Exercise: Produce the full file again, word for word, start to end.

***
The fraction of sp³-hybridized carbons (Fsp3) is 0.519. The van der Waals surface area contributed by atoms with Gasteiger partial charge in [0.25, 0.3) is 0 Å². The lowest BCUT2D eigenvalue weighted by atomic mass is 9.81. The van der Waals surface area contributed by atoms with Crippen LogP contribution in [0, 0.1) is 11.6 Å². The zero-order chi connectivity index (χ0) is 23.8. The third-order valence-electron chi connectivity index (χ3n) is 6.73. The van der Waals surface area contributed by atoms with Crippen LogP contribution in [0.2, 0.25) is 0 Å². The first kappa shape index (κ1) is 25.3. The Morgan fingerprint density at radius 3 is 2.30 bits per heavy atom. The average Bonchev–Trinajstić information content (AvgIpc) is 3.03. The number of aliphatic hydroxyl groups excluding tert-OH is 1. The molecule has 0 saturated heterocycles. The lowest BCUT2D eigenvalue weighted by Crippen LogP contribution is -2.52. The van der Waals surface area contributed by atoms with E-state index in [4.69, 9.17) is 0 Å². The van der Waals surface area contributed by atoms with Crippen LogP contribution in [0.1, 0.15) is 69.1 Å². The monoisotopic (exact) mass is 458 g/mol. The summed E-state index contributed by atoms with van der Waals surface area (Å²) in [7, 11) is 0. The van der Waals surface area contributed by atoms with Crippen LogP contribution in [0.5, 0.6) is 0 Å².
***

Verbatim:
The fraction of sp³-hybridized carbons (Fsp3) is 0.519. The van der Waals surface area contributed by atoms with Gasteiger partial charge in [0.25, 0.3) is 0 Å². The lowest BCUT2D eigenvalue weighted by atomic mass is 9.81. The van der Waals surface area contributed by atoms with Crippen LogP contribution in [0, 0.1) is 11.6 Å². The zero-order chi connectivity index (χ0) is 23.8. The third-order valence-electron chi connectivity index (χ3n) is 6.73. The van der Waals surface area contributed by atoms with Crippen LogP contribution in [0.2, 0.25) is 0 Å². The first kappa shape index (κ1) is 25.3. The Morgan fingerprint density at radius 3 is 2.30 bits per heavy atom. The average Bonchev–Trinajstić information content (AvgIpc) is 3.03. The number of aliphatic hydroxyl groups excluding tert-OH is 1. The molecule has 0 saturated heterocycles. The lowest BCUT2D eigenvalue weighted by Crippen LogP contribution is -2.52. The van der Waals surface area contributed by atoms with E-state index in [4.69, 9.17) is 0 Å². The van der Waals surface area contributed by atoms with Crippen LogP contribution in [0.1, 0.15) is 69.1 Å². The monoisotopic (exact) mass is 458 g/mol. The summed E-state index contributed by atoms with van der Waals surface area (Å²) in [7, 11) is 0. The van der Waals surface area contributed by atoms with Crippen LogP contribution in [0.5, 0.6) is 0 Å².